Screen test

Ninety-two percent of sunscreens evaluated got low marks by the Environmental Working Group due to exaggerated SPF claims above 50 and potential hazardous ingredients. Some sunscreens may even increase the risk of skin cancer due to the presence of retinyl palmitate, a form of vitamin A found in 41 percent of sunscreens.

“FDA data suggest that vitamin A may be photocarcinogenic, meaning that in the presence of the sun’s ultraviolet rays, the compound and skin undergo complex biochemical changes resulting in cancer,” the EWG wrote in its 2010 Sunscreen Guide. Evidence against vitamin A is inconclusive, but EWG advises avoiding sunscreens with it as long as it’s suspect.

Another ingredient on EWG’s black list is the potential hormone disruptor oxybenzone, which can penetrate the skin and was found in about 60 percent of the 500 beach and sport sunscreens analyzed. In all, the report looked at about 1,400 products, including sprays, moisturizers, lip balms and makeup.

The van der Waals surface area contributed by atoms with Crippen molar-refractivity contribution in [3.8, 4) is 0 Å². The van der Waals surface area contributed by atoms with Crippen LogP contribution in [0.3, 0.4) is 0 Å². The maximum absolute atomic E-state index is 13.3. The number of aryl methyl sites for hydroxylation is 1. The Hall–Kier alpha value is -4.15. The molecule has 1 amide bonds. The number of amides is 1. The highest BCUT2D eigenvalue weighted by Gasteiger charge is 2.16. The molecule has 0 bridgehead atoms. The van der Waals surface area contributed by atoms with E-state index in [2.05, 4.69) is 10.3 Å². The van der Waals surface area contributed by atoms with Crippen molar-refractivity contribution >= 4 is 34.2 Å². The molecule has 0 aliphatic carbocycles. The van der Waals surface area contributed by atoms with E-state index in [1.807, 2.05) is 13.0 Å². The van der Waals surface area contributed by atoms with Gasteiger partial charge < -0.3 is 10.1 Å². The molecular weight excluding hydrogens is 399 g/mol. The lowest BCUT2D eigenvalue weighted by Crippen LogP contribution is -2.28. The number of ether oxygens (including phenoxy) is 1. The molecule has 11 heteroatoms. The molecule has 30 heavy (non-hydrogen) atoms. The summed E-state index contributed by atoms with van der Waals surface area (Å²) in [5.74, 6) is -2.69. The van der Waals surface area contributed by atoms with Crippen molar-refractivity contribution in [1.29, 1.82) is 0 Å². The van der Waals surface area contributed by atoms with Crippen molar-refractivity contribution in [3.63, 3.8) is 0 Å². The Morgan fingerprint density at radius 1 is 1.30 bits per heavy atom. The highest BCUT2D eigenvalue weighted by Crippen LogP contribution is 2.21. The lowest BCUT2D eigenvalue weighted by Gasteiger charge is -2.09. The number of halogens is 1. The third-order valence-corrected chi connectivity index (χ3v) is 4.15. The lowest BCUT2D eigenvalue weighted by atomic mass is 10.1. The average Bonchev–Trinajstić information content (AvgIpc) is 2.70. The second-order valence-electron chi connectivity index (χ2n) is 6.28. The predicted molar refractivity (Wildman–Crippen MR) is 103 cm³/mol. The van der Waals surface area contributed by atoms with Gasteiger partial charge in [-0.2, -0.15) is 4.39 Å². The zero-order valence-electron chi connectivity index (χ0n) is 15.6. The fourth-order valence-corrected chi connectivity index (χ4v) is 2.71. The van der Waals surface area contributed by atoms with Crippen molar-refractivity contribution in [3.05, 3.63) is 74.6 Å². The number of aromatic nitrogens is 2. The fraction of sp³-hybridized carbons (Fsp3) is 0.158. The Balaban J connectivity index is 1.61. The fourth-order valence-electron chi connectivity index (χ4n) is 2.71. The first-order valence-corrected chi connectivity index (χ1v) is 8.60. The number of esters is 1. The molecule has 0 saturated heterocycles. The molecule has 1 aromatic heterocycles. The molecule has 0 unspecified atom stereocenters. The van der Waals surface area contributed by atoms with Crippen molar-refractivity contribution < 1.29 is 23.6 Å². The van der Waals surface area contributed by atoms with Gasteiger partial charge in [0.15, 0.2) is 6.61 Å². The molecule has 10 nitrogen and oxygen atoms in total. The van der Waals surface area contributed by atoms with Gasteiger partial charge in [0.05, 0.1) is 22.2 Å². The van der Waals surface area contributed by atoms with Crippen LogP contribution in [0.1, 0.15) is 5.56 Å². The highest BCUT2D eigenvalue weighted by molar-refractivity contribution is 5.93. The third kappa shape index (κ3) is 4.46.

Many of the worst offenders are sunscreens for babies. Included in the EWG’s “Hall of Shame” are Banana Boat Baby Max Protect, SPF 100, which protects the skin from UVB but not UVA rays; and Panama Jack Naturals Baby Sunblock SPF 50, which contains oxybenzone. This was “one of at least 26 sunscreens offered in the 2010 season with the word ‘baby’ in their name and the chemical oxybenzone on their ingredient list,” the guide said. “EWG advises consumers to avoid sunscreens containing oxybenzone.”

The best sunscreens, according to the guide, include All Terrain’s Aquasport, TerraSport and KidSport Performance sunscreens, SPF 30 (pictured); Badger Sunscreen for Face and Body, unscented and lightly scented SPF 30 and lightly scented SPF 15; and Beyond Coastal Lip and Face Screen, SPF 30.

To find how your sunscreen measures up and to read the full report, visit